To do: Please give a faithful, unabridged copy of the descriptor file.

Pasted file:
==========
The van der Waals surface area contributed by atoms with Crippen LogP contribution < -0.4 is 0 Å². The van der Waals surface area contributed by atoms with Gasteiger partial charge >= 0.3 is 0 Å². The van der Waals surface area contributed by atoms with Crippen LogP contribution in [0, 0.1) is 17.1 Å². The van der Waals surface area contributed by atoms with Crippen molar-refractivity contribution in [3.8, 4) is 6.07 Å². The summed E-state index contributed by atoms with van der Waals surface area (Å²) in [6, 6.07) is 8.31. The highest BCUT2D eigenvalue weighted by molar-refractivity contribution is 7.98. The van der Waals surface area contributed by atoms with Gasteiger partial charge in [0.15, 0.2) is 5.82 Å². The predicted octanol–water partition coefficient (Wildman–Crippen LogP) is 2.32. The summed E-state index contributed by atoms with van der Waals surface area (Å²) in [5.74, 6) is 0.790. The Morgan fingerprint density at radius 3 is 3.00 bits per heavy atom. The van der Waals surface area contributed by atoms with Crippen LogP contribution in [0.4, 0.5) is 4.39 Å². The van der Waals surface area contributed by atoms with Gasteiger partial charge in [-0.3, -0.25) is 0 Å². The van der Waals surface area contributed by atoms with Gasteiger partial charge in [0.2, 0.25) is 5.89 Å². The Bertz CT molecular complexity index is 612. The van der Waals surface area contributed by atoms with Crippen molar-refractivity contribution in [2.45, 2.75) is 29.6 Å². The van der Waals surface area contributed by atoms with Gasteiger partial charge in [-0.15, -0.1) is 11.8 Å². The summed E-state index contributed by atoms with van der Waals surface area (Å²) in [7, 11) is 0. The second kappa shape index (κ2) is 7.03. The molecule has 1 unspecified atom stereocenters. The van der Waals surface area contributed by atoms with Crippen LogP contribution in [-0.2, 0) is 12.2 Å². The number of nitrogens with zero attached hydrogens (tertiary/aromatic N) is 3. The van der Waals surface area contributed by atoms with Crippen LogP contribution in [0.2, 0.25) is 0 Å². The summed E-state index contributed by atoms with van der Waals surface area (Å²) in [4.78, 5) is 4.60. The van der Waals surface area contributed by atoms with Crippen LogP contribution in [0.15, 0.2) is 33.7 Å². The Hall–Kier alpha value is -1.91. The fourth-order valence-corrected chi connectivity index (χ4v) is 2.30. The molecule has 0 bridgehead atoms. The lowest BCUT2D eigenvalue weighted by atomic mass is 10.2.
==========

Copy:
The van der Waals surface area contributed by atoms with Crippen LogP contribution < -0.4 is 0 Å². The van der Waals surface area contributed by atoms with Gasteiger partial charge >= 0.3 is 0 Å². The van der Waals surface area contributed by atoms with Crippen LogP contribution in [0, 0.1) is 17.1 Å². The van der Waals surface area contributed by atoms with Crippen molar-refractivity contribution in [3.8, 4) is 6.07 Å². The summed E-state index contributed by atoms with van der Waals surface area (Å²) in [6, 6.07) is 8.31. The highest BCUT2D eigenvalue weighted by molar-refractivity contribution is 7.98. The van der Waals surface area contributed by atoms with Gasteiger partial charge in [0.15, 0.2) is 5.82 Å². The predicted octanol–water partition coefficient (Wildman–Crippen LogP) is 2.32. The summed E-state index contributed by atoms with van der Waals surface area (Å²) in [5.74, 6) is 0.790. The Morgan fingerprint density at radius 3 is 3.00 bits per heavy atom. The van der Waals surface area contributed by atoms with Crippen LogP contribution in [0.4, 0.5) is 4.39 Å². The van der Waals surface area contributed by atoms with Gasteiger partial charge in [-0.3, -0.25) is 0 Å². The van der Waals surface area contributed by atoms with Gasteiger partial charge in [0.2, 0.25) is 5.89 Å². The Bertz CT molecular complexity index is 612. The van der Waals surface area contributed by atoms with Crippen molar-refractivity contribution in [2.45, 2.75) is 29.6 Å². The van der Waals surface area contributed by atoms with Gasteiger partial charge in [-0.15, -0.1) is 11.8 Å². The summed E-state index contributed by atoms with van der Waals surface area (Å²) in [7, 11) is 0. The second kappa shape index (κ2) is 7.03. The molecule has 1 unspecified atom stereocenters. The van der Waals surface area contributed by atoms with Crippen LogP contribution in [-0.2, 0) is 12.2 Å². The number of nitrogens with zero attached hydrogens (tertiary/aromatic N) is 3. The van der Waals surface area contributed by atoms with Crippen LogP contribution in [0.2, 0.25) is 0 Å². The summed E-state index contributed by atoms with van der Waals surface area (Å²) in [4.78, 5) is 4.60. The van der Waals surface area contributed by atoms with Crippen LogP contribution in [0.15, 0.2) is 33.7 Å². The Hall–Kier alpha value is -1.91. The fourth-order valence-corrected chi connectivity index (χ4v) is 2.30. The molecule has 0 bridgehead atoms. The lowest BCUT2D eigenvalue weighted by atomic mass is 10.2.